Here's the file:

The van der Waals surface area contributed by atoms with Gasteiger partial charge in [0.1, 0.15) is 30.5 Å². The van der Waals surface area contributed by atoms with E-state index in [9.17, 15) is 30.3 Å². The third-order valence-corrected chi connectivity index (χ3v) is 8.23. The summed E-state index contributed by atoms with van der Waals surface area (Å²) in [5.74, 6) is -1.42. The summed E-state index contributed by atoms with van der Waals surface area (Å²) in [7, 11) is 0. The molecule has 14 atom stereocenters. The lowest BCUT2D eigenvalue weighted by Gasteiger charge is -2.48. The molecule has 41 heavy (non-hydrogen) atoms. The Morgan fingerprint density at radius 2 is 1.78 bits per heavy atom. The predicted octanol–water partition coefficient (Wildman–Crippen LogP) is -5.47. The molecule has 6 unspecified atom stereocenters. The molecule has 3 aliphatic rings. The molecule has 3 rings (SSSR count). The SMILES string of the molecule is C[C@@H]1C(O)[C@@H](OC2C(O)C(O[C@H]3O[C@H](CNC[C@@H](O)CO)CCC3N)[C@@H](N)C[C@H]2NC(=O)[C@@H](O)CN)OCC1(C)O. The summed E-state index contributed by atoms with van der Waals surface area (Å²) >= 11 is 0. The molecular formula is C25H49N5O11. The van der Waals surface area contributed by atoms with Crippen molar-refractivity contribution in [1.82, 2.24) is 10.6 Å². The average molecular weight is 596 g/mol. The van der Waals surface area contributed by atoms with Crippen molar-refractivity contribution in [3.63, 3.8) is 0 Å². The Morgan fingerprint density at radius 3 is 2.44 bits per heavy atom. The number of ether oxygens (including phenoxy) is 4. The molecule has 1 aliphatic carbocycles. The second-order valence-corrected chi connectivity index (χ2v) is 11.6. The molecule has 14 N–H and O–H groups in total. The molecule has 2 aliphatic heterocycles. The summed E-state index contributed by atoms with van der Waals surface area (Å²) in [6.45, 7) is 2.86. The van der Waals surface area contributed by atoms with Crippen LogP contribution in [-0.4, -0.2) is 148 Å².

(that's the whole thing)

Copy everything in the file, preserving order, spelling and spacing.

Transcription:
The van der Waals surface area contributed by atoms with Gasteiger partial charge in [0.1, 0.15) is 30.5 Å². The van der Waals surface area contributed by atoms with E-state index in [9.17, 15) is 30.3 Å². The third-order valence-corrected chi connectivity index (χ3v) is 8.23. The summed E-state index contributed by atoms with van der Waals surface area (Å²) in [5.74, 6) is -1.42. The summed E-state index contributed by atoms with van der Waals surface area (Å²) in [7, 11) is 0. The molecule has 14 atom stereocenters. The lowest BCUT2D eigenvalue weighted by Gasteiger charge is -2.48. The molecule has 41 heavy (non-hydrogen) atoms. The Morgan fingerprint density at radius 2 is 1.78 bits per heavy atom. The predicted octanol–water partition coefficient (Wildman–Crippen LogP) is -5.47. The molecule has 6 unspecified atom stereocenters. The molecule has 3 aliphatic rings. The molecule has 3 rings (SSSR count). The SMILES string of the molecule is C[C@@H]1C(O)[C@@H](OC2C(O)C(O[C@H]3O[C@H](CNC[C@@H](O)CO)CCC3N)[C@@H](N)C[C@H]2NC(=O)[C@@H](O)CN)OCC1(C)O. The summed E-state index contributed by atoms with van der Waals surface area (Å²) >= 11 is 0. The molecular formula is C25H49N5O11. The van der Waals surface area contributed by atoms with Crippen molar-refractivity contribution in [1.82, 2.24) is 10.6 Å². The average molecular weight is 596 g/mol. The van der Waals surface area contributed by atoms with Crippen molar-refractivity contribution in [3.63, 3.8) is 0 Å². The Morgan fingerprint density at radius 3 is 2.44 bits per heavy atom. The number of ether oxygens (including phenoxy) is 4. The molecule has 1 aliphatic carbocycles. The second-order valence-corrected chi connectivity index (χ2v) is 11.6. The molecule has 14 N–H and O–H groups in total. The molecule has 2 aliphatic heterocycles. The summed E-state index contributed by atoms with van der Waals surface area (Å²) in [6.45, 7) is 2.86. The van der Waals surface area contributed by atoms with Crippen LogP contribution in [-0.4, -0.2) is 148 Å².